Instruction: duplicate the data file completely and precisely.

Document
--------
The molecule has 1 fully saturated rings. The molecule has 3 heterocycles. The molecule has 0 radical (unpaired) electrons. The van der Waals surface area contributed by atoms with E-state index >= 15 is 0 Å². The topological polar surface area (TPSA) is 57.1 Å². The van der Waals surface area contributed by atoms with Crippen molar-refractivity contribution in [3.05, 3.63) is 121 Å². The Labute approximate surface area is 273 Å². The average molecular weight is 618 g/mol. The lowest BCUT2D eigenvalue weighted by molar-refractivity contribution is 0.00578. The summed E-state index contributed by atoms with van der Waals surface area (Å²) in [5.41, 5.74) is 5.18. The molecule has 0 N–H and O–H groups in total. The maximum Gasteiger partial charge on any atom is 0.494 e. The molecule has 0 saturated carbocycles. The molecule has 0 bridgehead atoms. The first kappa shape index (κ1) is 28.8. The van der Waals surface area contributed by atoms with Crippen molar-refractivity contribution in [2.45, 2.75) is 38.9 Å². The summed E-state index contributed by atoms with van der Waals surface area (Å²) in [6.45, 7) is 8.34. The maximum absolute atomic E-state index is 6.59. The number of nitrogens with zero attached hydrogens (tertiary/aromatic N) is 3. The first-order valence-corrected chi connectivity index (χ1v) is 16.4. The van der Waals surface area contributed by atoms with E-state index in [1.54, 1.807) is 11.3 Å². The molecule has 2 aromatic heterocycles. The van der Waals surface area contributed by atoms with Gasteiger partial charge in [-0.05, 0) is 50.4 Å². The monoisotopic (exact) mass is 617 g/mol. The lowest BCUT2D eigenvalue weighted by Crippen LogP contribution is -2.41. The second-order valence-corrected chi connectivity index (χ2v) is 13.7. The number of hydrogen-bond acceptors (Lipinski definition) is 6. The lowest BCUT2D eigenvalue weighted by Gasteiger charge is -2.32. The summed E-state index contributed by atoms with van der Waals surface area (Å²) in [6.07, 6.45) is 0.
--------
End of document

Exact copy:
The molecule has 1 fully saturated rings. The molecule has 3 heterocycles. The molecule has 0 radical (unpaired) electrons. The van der Waals surface area contributed by atoms with E-state index >= 15 is 0 Å². The topological polar surface area (TPSA) is 57.1 Å². The van der Waals surface area contributed by atoms with Crippen molar-refractivity contribution in [3.05, 3.63) is 121 Å². The Labute approximate surface area is 273 Å². The average molecular weight is 618 g/mol. The lowest BCUT2D eigenvalue weighted by molar-refractivity contribution is 0.00578. The summed E-state index contributed by atoms with van der Waals surface area (Å²) in [5.41, 5.74) is 5.18. The molecule has 0 N–H and O–H groups in total. The maximum Gasteiger partial charge on any atom is 0.494 e. The molecule has 0 saturated carbocycles. The molecule has 0 bridgehead atoms. The first kappa shape index (κ1) is 28.8. The van der Waals surface area contributed by atoms with Crippen molar-refractivity contribution in [2.45, 2.75) is 38.9 Å². The summed E-state index contributed by atoms with van der Waals surface area (Å²) in [6.45, 7) is 8.34. The maximum absolute atomic E-state index is 6.59. The number of nitrogens with zero attached hydrogens (tertiary/aromatic N) is 3. The first-order valence-corrected chi connectivity index (χ1v) is 16.4. The van der Waals surface area contributed by atoms with E-state index in [1.54, 1.807) is 11.3 Å². The molecule has 2 aromatic heterocycles. The van der Waals surface area contributed by atoms with Gasteiger partial charge in [-0.05, 0) is 50.4 Å². The monoisotopic (exact) mass is 617 g/mol. The lowest BCUT2D eigenvalue weighted by Crippen LogP contribution is -2.41. The second-order valence-corrected chi connectivity index (χ2v) is 13.7. The number of hydrogen-bond acceptors (Lipinski definition) is 6. The lowest BCUT2D eigenvalue weighted by Gasteiger charge is -2.32. The summed E-state index contributed by atoms with van der Waals surface area (Å²) in [6.07, 6.45) is 0.